Oh, the ol' pod; what an iconic card. Sadly, this one makes a bit of sense. This card has a home in many decks, but its lack of total ubiquity makes it a bit harder to have a higher sticking price. If it returns to Modern, this is easily much more, but I don't see too drastic growth at this point.
Demonic Tutor is an insanely powerful card. It lacks the low mana requirements of Vampiric Tutor, but what it loses in cheapness, it gains in the efficiency of not requiring a draw. It ends up being perfect for a mid to late game when the extra cost of 1 generic mana tends to be less of an issue. There is an easy reason why this card showed movement when others didn't, it simply is the best card of the year's promos.
Reserved List Foils
In the days of yore, Wizards found an unbelievable loophole in the age-old agreement known as the Reserved List. If they simply printed those cards in foil, then technically it wouldn't count as a violation of the Reserved List. This culminated in many From The Vaults, and many Judge Promos that have reserved list cards, often in the only available foil printings. This combined with the explosion of Reserved List cards, and the fact that these promos are all highly-played cards, it's no surprise most of these promos are at the top of the list for the price. Among many notable are Gaea's Cradle, Wheel of Fortune, and Survival of the Fittest are all at the top of the list.
An incredibly powerful inclusion in most green decks, it's no surprise that as the normal Gaea's Cradle went up, that the promo would increase at an increasingly higher rate. Being that this is the only way to get a foil version of this card, and it being the centerpiece of many already expensive decks, players are willing to shell out the big bucks for this one. I don't see too much room for growth here as the market consolidates these higher-end pieces and moves towards different interests. I personally would wait a bit before looking to pick up a copy. I do believe that long term this card has not reached its peak, but now will not be that time.
For fans of the modern card frame, black border, foil, and spending slightly less than the next highest option, the Judge Promo of Wheel of Fortune is a great pick! Fans of anything but that rejoice, as you now saved a very large amount of money. As with Gaea's Cradle, I firmly believe we have seen the most we will get for a little while. There will be a large increase at some point, but for now, there won't be too much movement.
I feel that while the previous two have universal ubiquity in decks that would benefit from them, Survival of the Fittest sees ever so slightly less play. This is seemingly offset for the most part by the fact that the decks that do run Survival of the Fittest, tend to be able to sling some more cash anyways, which while true with both of the previously mentioned cards, this fact is a great preventative measure in any major downturn, but gives this card slightly more instability, however so small.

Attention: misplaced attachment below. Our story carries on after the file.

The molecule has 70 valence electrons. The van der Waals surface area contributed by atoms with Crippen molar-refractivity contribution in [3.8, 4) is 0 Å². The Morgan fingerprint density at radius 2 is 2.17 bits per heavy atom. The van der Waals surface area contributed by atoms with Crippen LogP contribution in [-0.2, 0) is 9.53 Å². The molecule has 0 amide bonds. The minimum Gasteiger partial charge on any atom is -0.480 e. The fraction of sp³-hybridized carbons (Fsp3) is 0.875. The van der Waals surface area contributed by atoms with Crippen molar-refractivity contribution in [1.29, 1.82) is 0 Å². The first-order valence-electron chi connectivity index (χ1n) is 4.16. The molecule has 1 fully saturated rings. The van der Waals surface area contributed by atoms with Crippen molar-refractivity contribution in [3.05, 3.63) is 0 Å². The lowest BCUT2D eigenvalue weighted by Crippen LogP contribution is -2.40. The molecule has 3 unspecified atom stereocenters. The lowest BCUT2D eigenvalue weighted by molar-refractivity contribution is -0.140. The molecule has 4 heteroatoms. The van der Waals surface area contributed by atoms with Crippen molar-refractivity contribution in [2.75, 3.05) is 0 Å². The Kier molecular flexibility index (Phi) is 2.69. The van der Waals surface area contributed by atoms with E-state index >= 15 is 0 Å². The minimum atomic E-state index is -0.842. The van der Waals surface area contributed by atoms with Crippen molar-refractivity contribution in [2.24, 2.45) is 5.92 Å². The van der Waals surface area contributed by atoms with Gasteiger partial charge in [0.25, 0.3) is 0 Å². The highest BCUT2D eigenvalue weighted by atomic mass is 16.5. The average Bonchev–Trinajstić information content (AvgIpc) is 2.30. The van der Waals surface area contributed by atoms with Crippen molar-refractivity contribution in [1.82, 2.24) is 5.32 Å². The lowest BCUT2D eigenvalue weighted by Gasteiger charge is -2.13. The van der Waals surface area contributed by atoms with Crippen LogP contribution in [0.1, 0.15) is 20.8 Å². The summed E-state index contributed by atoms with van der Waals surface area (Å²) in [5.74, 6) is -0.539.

What's the Point of a Foil if People Can't See the Shine?
With stores opening doors for the first time in over a year, foils are starting to matter more and more every day. With most play happening online over webcam, where foils are harder to read, impossible to notice, or simply not worth it for most, the shift to in-person makes aesthetics matter even more. As we've seen, over the past year, some foil cards from newer sets are cheaper than the non-foil versions.
While this is in part due to a large decrease in the quality of foils, foil quality has been decreasing steadily over the past couple of years (Commander Legends being the big, heavy, and cumbersome nail in the coffin). With both increasing foil quality of some of the last few sets, and the increasing importance of foils, we likely will see general growth across the board with foils, Judge Promos simply being near the tippy top of that ladder.
Judges Judge, Why Shouldn't You?
I like to end each of my articles with a reminder. A reminder to follow your gut, be smart and make decisions for yourself. The smartest analysts in this field get specs wrong all the time, and sometimes a contrarian viewpoint ends up being the correct one. Your call may be right, it may wrong, and it might just be crazy, but it might just be absolute lunacy that leads you to salvation. Remember, be smart, be calm, and invest in cardboard. Have a great rest of your week.